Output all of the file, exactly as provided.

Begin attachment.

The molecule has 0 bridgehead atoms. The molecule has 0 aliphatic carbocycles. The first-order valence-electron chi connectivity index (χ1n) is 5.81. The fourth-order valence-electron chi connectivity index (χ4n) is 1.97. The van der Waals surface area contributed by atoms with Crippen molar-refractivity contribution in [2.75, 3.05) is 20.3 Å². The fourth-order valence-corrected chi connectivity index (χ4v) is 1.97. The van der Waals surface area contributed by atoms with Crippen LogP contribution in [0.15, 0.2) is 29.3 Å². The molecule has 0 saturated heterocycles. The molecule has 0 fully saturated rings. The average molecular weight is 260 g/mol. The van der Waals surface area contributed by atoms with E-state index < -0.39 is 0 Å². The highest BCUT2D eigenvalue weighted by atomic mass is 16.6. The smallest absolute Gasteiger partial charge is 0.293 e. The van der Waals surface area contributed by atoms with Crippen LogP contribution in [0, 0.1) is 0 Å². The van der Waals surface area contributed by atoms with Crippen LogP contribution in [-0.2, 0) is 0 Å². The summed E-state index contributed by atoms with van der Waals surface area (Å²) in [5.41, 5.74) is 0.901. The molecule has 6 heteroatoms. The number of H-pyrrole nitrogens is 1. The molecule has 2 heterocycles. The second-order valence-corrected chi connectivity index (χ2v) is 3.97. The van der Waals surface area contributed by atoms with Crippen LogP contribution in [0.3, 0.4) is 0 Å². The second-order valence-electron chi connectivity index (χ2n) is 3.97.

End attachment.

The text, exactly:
The molecule has 0 bridgehead atoms. The molecule has 0 aliphatic carbocycles. The first-order valence-electron chi connectivity index (χ1n) is 5.81. The fourth-order valence-electron chi connectivity index (χ4n) is 1.97. The van der Waals surface area contributed by atoms with Crippen molar-refractivity contribution in [2.75, 3.05) is 20.3 Å². The fourth-order valence-corrected chi connectivity index (χ4v) is 1.97. The van der Waals surface area contributed by atoms with Crippen LogP contribution in [0.15, 0.2) is 29.3 Å². The molecule has 0 saturated heterocycles. The molecule has 0 fully saturated rings. The average molecular weight is 260 g/mol. The van der Waals surface area contributed by atoms with E-state index < -0.39 is 0 Å². The highest BCUT2D eigenvalue weighted by atomic mass is 16.6. The smallest absolute Gasteiger partial charge is 0.293 e. The van der Waals surface area contributed by atoms with Crippen LogP contribution in [0, 0.1) is 0 Å². The van der Waals surface area contributed by atoms with Crippen LogP contribution in [-0.2, 0) is 0 Å². The summed E-state index contributed by atoms with van der Waals surface area (Å²) in [5.41, 5.74) is 0.901. The molecule has 6 heteroatoms. The number of H-pyrrole nitrogens is 1. The molecule has 2 heterocycles. The second-order valence-corrected chi connectivity index (χ2v) is 3.97. The van der Waals surface area contributed by atoms with Crippen LogP contribution in [0.3, 0.4) is 0 Å². The second-order valence-electron chi connectivity index (χ2n) is 3.97.